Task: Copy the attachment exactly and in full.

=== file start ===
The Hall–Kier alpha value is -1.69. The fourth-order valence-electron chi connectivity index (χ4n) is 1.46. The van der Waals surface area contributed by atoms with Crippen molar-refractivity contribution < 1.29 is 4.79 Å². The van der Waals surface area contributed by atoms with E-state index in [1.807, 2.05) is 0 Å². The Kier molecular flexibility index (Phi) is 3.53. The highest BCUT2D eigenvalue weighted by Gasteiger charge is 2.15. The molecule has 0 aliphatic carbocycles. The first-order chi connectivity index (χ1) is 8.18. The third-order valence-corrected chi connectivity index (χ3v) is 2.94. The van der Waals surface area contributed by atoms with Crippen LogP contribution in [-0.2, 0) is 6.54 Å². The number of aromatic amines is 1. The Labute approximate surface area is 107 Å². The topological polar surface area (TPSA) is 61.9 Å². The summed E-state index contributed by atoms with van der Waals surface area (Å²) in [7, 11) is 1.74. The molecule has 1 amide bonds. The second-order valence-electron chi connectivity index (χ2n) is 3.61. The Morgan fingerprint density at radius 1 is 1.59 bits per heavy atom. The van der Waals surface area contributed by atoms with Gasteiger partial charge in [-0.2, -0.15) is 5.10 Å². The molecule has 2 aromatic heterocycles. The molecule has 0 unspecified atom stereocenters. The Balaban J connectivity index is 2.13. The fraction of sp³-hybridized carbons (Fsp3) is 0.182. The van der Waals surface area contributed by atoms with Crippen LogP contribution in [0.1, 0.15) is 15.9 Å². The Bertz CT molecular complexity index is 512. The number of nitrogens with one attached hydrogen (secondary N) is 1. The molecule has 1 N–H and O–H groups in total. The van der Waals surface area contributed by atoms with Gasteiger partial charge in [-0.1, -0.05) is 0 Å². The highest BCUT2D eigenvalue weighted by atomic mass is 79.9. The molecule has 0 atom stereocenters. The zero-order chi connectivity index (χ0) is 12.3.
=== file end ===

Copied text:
The Hall–Kier alpha value is -1.69. The fourth-order valence-electron chi connectivity index (χ4n) is 1.46. The van der Waals surface area contributed by atoms with Crippen molar-refractivity contribution < 1.29 is 4.79 Å². The van der Waals surface area contributed by atoms with E-state index in [1.807, 2.05) is 0 Å². The Kier molecular flexibility index (Phi) is 3.53. The highest BCUT2D eigenvalue weighted by Gasteiger charge is 2.15. The molecule has 0 aliphatic carbocycles. The first-order chi connectivity index (χ1) is 8.18. The third-order valence-corrected chi connectivity index (χ3v) is 2.94. The van der Waals surface area contributed by atoms with Crippen LogP contribution in [-0.2, 0) is 6.54 Å². The number of aromatic amines is 1. The Labute approximate surface area is 107 Å². The topological polar surface area (TPSA) is 61.9 Å². The summed E-state index contributed by atoms with van der Waals surface area (Å²) in [7, 11) is 1.74. The molecule has 1 amide bonds. The second-order valence-electron chi connectivity index (χ2n) is 3.61. The Morgan fingerprint density at radius 1 is 1.59 bits per heavy atom. The van der Waals surface area contributed by atoms with Gasteiger partial charge in [-0.2, -0.15) is 5.10 Å². The molecule has 2 aromatic heterocycles. The molecule has 0 unspecified atom stereocenters. The Balaban J connectivity index is 2.13. The fraction of sp³-hybridized carbons (Fsp3) is 0.182. The van der Waals surface area contributed by atoms with Crippen LogP contribution in [0.1, 0.15) is 15.9 Å². The Bertz CT molecular complexity index is 512. The number of nitrogens with one attached hydrogen (secondary N) is 1. The molecule has 1 N–H and O–H groups in total. The van der Waals surface area contributed by atoms with Gasteiger partial charge in [-0.1, -0.05) is 0 Å². The highest BCUT2D eigenvalue weighted by atomic mass is 79.9. The molecule has 0 atom stereocenters. The zero-order chi connectivity index (χ0) is 12.3.